Certainly one of the most anticipated products for 2016 is the Air Force 1 1:72 scale Boeing B-17 Flying Fortress bomber. Decked out in the livery of “Bit ‘o Lace”, a “G” model that flew with the 709th Bomb Squadron, 447th Bombardment Group, then based at Rattlesden, Norfolk, in 1945, we first learned of this warplane well over a year ago, yet despite the lengthy wait, we haven’t so much as seen an image of the replica, much less heard of a firm ship date. Currently, “Bit ‘o Lace” is slated for a May touch down, although this will likely slip seeing as how it should be wheeled out of its design hangar in completed form right about now. We’re hoping they get it right, because there are literally loads of follow-on bombers they can replicate, and a host of other variants screaming out to be modeled, all at a price point designed to help move gaggles of product. Keep your fingers crossed we see this item soon, hopefully well before Father’s Day.

 

 
Share This:

Air Force 1 Enlists in the 8th Air Force

AF10110

With its eyes set on the skies, Air Force 1 Model Company announced plans to offer a 1:72 scale replica of the war-winning Boeing B-17 Flying Fortress heavy bomber. Their first effort will be a USAAF Boeing B-17G Flying Fortress Heavy Bomber, nicknamed “A Bit O’ Lace”, which flew with the 447th Bombardment Group, and was deployed to Rattlesden, Norfolk, England, during 1945 (#AF10110). Priced at just $99.99, this is quite a steal, considering the workmanship. detail, amount of diecast metal and price of other similar 1:72 scale aircraft. It even comes with a heavy metal display stand. Look for “A Bit O’ Lace” to take to the skies this August.

 
Share This:

Corgi's B-17 Set: 12 O'Clock High

AA39915

Well, we got the call today from Corgi to indicate that their long awaited B-17 combination set is in stock and headed our way. Because the manufacturer is located up in Washington and we’re clear across the country in New York (not to mention our upcoming vacation closure), we expect to take delivery of these aircraft on or around the 16th. At this time, virtually all of the sets allocated to us have been spoken for since enthusiasts and historians alike recognize their worth as valuable additions to any collection. Don’t be surprised if all of the sets get snapped up tout de suite, and rise in value quickly once they become increasingly hard-to-find. Also expected in this cache is a brand new Panavia Tornado and Vickers Valiant.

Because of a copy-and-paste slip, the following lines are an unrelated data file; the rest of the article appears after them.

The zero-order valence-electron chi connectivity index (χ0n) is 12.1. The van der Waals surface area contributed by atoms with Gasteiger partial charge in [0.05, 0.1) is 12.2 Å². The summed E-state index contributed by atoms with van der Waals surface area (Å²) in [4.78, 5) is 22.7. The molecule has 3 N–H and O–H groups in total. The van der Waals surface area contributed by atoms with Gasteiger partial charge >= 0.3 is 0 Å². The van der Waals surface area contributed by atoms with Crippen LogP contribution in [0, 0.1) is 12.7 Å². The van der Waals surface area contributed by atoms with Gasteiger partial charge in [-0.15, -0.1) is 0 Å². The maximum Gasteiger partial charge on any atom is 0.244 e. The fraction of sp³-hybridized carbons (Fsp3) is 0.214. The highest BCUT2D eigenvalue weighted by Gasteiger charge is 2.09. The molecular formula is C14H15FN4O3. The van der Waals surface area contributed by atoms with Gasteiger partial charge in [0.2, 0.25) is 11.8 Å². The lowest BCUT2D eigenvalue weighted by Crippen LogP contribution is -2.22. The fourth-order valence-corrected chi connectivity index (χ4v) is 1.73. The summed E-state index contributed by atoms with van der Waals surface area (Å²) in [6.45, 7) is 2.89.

Share This:

Corgi’s B-17 Set: 12 O’Clock High

AA39915

Well, we got the call today from Corgi to indicate that their long awaited B-17 combination set is in stock and headed our way. Because the manufacturer is located up in Washington and we’re clear across the country in New York (not to mention our upcoming vacation closure), we expect to take delivery of these aircraft on or around the 16th. At this time, virtually all of the sets allocated to us have been spoken for since enthusiasts and historians alike recognize their worth as valuable additions to any collection. Don’t be surprised if all of the sets get snapped up tout de suite, and rise in value quickly once they become increasingly hard-to-find. Also expected in this cache is a brand new Panavia Tornado and Vickers Valiant.

 
Share This:

Corgi Embarks Upon its Bomber Campaign

AA39915

In what can only be viewed as good news for bomber aficionados, Corgi has confirmed the imminent arrival of its 1:72 scale B-17 Flying Fortress and Bf 108G-6 mega pack. Originally slated for a fourth quarter releases, this unique combination set is scheduled to arrive at Corgi’s facility on the 22nd, which means we should have our allocation by the end of August (#AA39915).

AA39915 Compilation

In related news, their humongous 1:72 scale Avro Vulcan bomber has also been moved up on the release schedule, and is now expected in the September/October time frame (#AA27201).

AA27201

Both of these sets are truly massive, and, as such, are ineligible for any free shipping discounts we ordinarily offer. On the plus side, you can still pre-order either of these heavies using our 15% off discount.

AA27201a

 
Share This:

Feel Like Restoring a B-17 to Flying Condition?

b-17-600x400-ts300

The Champaign Aviation Museum in Urbana, Ohio, is looking for volunteers to help them restore a Boeing B-17 heavy bomber. nicknamed “Champaign Lady”, to pristine condition. Seven years into the project, the restorers are looking for extra pairs of hands — with or without a “Rosie the Riveter” skill set — to turn their labor of love into the sixteenth airworthy Flying Fortress. For more information on the project, visit this link:

http://www.military.com/daily-news/2013/01/08/volunteers-restoring-the-b17-champaign-lady.html?comp=700001075741&rank=5

 
Share This: